But some fool is always willing to sell one, and bigger fools are willing to buy them, with the taxpayer’s hard-earned dollars. a pity I have scruples against taking advantage of the ‘developmentally challenged’; I could make a killing off of the State government, there.

  3. claygooding says:

    The laments against the drug courts still avoid mentioning the percentages of people arrested that do not qualify for drug court,,and of that percentage how many are black?

    If I read the drug court requirements right you must have a hired attorney,,court appointed attorneys don’t cut it. Which means every poor person that needs a public defender goes through The judicial/prison system just like now. Nothing changes but the deck chairs are now worn down to being stools.

    • Duncan20903 says:

      He sure isn’t a cheap date.

      • cthulu advocate says:

        Have you read what he went through? I think he should have gotten enough to cripple the DEA’s operating budget–the way he was treated would have been inexcusable if he had actually committed a serious crime, which he didn’t. He was very nearly killed just for being at the wrong party.

  4. Servetus says:

    There is something about drug prohibition that contaminates and corrupts everything it touches. The drug court idea might have sounded like a good idea at first, but the fact that it ultimately supports some of the most heinous and corrupting laws ever to reside within U.S. legal codes cannot but guarantee its failure, regardless of good intentions and optimism.

    One might as well ask how much sugar sprinkled over a steaming pile of manure is necessary to make it palatable. There is no bandage that can fix prohibition. No SWAT raid on grade-school students is going to make little American citizens love their illegitimate government. Neither Joe Biden’s Rave Act, nor an eight-ton armored anti-neighborhood vehicle like Lenco Industries’ Bearcat breaking down their doors will change people’s attitudes about drugs. Such cruelty only changes attitudes toward government. Treated like criminals, forcibly deprived of long established human rights, people will embrace the imposed criminal archetype of us-versus-them, and act accordingly.

    • kaptinemo says:

      What really gets me is that the prohibs seem to be stuck in a time warp, circa 1980’s.

      The people they locked up then are now coming out of their mandatory minimum 20 year sentences and facing even bleaker potential for employment than when they were first incarcerated. The results will be wholly predictable. Recidivism out the whazoo…by hardened criminals with no stake in maintaining society, and every reason to want to see it torn down.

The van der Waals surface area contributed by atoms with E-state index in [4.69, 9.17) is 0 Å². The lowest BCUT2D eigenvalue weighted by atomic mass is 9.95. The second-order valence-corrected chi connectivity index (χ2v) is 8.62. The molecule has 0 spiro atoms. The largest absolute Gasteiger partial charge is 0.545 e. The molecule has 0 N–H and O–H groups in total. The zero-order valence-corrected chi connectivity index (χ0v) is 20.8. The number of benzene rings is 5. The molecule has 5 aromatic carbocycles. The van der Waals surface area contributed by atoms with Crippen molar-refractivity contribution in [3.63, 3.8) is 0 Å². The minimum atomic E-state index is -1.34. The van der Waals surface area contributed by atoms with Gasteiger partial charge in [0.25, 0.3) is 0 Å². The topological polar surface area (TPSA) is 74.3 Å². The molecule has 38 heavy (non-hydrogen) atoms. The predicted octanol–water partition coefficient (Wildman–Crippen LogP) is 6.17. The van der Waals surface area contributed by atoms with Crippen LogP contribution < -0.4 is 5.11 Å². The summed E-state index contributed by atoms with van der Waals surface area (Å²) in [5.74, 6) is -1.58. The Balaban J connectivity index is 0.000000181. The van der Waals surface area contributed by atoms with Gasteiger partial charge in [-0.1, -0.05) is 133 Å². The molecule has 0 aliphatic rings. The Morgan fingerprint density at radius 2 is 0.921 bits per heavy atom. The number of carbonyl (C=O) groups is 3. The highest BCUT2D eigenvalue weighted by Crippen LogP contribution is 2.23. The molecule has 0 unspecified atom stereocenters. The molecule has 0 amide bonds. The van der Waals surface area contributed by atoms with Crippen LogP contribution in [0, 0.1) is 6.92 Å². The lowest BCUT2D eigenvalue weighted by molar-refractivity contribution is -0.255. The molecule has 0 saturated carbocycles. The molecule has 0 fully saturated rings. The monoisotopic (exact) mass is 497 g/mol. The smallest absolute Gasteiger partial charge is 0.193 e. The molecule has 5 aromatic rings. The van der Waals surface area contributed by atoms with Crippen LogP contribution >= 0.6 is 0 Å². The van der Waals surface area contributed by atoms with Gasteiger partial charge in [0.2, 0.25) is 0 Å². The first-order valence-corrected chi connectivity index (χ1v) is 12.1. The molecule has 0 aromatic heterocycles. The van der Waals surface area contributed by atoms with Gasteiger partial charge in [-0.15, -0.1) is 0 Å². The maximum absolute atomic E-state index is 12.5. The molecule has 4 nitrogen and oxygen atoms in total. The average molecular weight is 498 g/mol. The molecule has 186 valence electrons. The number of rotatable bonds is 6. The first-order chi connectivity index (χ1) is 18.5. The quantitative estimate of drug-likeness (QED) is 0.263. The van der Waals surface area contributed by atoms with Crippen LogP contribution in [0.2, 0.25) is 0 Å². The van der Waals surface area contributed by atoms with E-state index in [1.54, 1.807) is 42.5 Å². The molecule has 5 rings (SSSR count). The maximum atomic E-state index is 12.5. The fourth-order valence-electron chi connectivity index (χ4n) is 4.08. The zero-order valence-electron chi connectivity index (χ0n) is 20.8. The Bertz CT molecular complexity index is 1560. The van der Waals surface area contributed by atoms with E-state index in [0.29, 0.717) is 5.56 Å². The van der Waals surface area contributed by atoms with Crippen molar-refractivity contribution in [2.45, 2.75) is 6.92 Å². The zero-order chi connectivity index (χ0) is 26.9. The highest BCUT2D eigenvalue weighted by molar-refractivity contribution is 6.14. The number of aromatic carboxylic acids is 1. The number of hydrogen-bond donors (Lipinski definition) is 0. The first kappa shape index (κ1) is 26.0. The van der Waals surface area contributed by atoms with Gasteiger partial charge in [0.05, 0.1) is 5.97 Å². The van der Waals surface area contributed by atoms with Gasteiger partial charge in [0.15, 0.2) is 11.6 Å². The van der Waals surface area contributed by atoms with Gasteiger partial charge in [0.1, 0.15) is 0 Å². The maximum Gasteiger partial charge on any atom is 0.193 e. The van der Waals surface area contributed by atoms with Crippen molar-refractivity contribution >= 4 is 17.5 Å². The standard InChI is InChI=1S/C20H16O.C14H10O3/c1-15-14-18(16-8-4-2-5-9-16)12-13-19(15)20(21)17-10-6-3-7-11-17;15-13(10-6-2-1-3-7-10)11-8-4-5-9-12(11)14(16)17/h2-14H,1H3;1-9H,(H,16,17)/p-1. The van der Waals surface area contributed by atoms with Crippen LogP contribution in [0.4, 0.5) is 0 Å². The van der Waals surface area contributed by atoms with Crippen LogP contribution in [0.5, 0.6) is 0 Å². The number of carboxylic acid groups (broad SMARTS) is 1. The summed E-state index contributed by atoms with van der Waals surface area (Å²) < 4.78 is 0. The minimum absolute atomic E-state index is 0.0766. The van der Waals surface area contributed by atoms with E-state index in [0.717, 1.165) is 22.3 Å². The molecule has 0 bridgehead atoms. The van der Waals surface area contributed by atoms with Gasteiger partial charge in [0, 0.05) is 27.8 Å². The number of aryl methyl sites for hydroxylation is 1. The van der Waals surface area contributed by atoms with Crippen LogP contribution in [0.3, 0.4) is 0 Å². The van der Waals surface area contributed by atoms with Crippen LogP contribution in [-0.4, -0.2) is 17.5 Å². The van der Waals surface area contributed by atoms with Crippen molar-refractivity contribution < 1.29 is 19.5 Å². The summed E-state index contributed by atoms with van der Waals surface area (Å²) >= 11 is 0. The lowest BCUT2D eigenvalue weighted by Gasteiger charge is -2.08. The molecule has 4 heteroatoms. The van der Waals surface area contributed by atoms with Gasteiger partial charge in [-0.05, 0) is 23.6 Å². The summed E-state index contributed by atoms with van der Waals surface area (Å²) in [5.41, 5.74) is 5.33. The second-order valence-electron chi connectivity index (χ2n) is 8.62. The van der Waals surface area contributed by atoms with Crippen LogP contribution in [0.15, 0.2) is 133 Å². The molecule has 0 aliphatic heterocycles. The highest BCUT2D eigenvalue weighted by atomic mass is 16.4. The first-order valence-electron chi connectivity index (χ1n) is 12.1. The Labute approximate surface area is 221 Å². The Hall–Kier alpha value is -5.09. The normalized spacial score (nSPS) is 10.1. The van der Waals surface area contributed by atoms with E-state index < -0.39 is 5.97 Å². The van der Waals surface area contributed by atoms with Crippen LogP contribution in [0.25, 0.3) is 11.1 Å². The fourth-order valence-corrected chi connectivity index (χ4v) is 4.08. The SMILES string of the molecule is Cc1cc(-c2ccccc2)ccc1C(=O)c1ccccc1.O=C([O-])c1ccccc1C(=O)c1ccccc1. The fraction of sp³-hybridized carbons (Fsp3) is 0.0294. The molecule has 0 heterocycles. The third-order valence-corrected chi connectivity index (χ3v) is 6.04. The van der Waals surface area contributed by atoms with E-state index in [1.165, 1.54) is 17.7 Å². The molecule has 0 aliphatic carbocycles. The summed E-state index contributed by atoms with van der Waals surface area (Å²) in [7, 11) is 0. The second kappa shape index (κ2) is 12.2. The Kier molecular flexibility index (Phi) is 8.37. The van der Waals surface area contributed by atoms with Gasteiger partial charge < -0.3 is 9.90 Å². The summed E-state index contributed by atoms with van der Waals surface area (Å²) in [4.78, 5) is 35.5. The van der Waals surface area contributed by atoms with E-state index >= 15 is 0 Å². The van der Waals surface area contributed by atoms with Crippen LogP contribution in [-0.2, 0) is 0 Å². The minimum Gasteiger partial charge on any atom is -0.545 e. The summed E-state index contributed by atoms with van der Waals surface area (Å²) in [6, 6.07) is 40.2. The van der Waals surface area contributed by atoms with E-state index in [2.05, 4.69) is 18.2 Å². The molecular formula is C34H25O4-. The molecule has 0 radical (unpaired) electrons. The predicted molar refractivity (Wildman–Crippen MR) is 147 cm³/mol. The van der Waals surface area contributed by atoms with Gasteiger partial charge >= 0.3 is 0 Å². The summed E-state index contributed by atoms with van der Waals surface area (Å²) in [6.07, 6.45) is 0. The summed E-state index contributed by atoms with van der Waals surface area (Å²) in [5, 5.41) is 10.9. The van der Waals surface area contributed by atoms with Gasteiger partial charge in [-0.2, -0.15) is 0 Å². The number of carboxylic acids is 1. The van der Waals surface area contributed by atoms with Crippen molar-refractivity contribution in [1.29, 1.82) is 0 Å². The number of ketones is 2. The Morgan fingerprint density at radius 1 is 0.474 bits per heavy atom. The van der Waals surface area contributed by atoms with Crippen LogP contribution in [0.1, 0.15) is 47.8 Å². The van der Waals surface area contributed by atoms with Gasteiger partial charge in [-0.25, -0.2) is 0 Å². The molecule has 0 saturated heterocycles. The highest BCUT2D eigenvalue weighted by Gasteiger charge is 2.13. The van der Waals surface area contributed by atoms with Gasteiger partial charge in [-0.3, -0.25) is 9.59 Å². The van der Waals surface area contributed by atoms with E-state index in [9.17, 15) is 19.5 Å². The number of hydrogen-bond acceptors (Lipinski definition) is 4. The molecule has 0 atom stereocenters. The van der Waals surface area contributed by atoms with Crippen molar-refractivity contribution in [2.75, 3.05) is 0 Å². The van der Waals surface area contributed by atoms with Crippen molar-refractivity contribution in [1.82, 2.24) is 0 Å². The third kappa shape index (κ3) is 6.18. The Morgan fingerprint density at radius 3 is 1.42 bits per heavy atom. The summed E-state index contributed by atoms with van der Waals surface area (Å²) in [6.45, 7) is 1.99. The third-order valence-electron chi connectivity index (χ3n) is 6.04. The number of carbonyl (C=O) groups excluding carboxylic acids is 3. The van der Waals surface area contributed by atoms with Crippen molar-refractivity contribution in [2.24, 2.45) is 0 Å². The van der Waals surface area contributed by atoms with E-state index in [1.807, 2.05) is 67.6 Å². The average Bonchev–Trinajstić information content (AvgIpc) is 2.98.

But the prohibs still act as if they can’t hear this loudly ticking time bomb, and argue for even more Draconian punishments. We shall reap what they had sown, so long ago. And it’s not a harvest anyone in their right minds wants.

      • Servetus says:

        I and the public know
        What all schoolchildren learn,
        Those to whom evil is done
        Do evil in return.

        W. H. Auden, ‘September 1, 1939’, Another Time (1940)

  5. kaptinemo says:

    With regards to drug courts, they were largely a ‘response’ to the growing sense of frustration the public began to have in the late 1980’s and early 1990’s with the professional prohib’s rhetoric not matching reality. Another exercise in appearing to ‘do something’…the key word, of course, being ‘appearing’.

    Thus was attached yet another pulley and bank of flashing lights to a ponderously complex machine (drug prohibition) that could never, ever perform as advertised. More rattling, clanging, whistling, beeping and horn-blatting from a vehicle that still can’t get into first gear and out of the starting gate by itself.

    And we’re all paying for the upkeep of this life-destroying clunker. We’ve got better things to do with that money.

  6. Incarceration and Probation do not exist for the welfare of the convicted individual. They are there to protect the public from the harm capable of being inflicted by the guilty. Sounds good on the surface. This is the base framework within which drug courts exist.

    When applied to victimless crimes, it becomes State sanction repression nothing short of murder (if you ask me) as is the case with the article cited by Pete.

    The drug war kills.

  7. lombar says:

    Stick this in your pipe and smoke it Kerli!

    Recent FMRC Study Shows THC Is Beneficial For Heart Health


    Some countries are actually doing research on cannabis that does not have the pre-ordained conclusion that drugs are bad mmkay…

  8. claygooding says:

    I was looking at a picture of a large group of congressmen this am and thought if we could prove marijuana cures baldness we could get it legalized overnight.

    • Duncan20903 says:


      Dammit clay, that one is mine!